It’s a long time since filmstrips were the best way to add multimedia in the classroom. Not only do we have many more options in terms of technology for providing visual data for our students, but the reality is that we get a higher percentage of our information from visual rather than written sources. Our students need to be able to use these sources well.
It makes sense to use video in the classroom. Let’s do it right.
First we have to think of the copyright issues. The law is clear on this: a commercially prepared video can only be shown as part of face to face instruction, where everyone is involved. Showing a movie for entertainment, enrichment, or as a reward is illegal. Sitting the kids down on a rainy day to watch Tangled while the teachers catch up on their grading is clearly against the law. Watching Tangled and keeping track on the board of the discrepancies between its story and the traditional story of Rapunzel, then following it up with a discussion of the plots and characters — that’s okay. This is true whether you rent, own, or stream the video from a service like Netflix or Amazon.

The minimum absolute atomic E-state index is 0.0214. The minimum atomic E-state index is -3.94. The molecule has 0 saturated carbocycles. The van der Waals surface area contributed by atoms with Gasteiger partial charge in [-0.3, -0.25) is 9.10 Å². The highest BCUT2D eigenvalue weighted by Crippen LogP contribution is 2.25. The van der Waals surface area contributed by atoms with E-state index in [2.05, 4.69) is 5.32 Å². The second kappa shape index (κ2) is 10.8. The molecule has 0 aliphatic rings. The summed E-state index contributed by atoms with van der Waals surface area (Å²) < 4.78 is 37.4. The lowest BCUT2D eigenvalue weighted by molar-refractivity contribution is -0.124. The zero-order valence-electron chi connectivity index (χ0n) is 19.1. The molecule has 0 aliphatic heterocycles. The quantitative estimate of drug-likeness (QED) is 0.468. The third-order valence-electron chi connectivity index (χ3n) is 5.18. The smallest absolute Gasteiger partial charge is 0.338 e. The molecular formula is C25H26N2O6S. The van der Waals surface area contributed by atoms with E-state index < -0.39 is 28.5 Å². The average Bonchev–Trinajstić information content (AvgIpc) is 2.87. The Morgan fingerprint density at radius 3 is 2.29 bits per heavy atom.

Using YouTube videos in the classroom seems simpler and more clear cut. However, part of the law specifies that the person showing the video in the classroom must not know that the video has been obtained illegally. We’ve had our videos posted at YouTube without our knowledge or consent, and our friends at Trout Fishing in America often see their music used without their permission in amateur videos. YouTube’s volume is so high that they can’t be expected to catch all the pirates out there; essentially, it’s up to the owner of the copyright to catch the miscreants.
How, then, can you be sure that you’re not showing something pirated when you use a YouTube video in the classroom? Take the example of Trout Fishing. If you use their official Trout Fishing YouTube channel, you can feel confident. Equally, if you use a video with Trout Fishing music such as our “18 Wheels on a Big Rig” which clearly says “used with permission,” you’re safe. Avoid things that have obviously been filmed at a concert with a cell phone, or commercial film that has been uploaded by someone other than the artist or production company that owns it.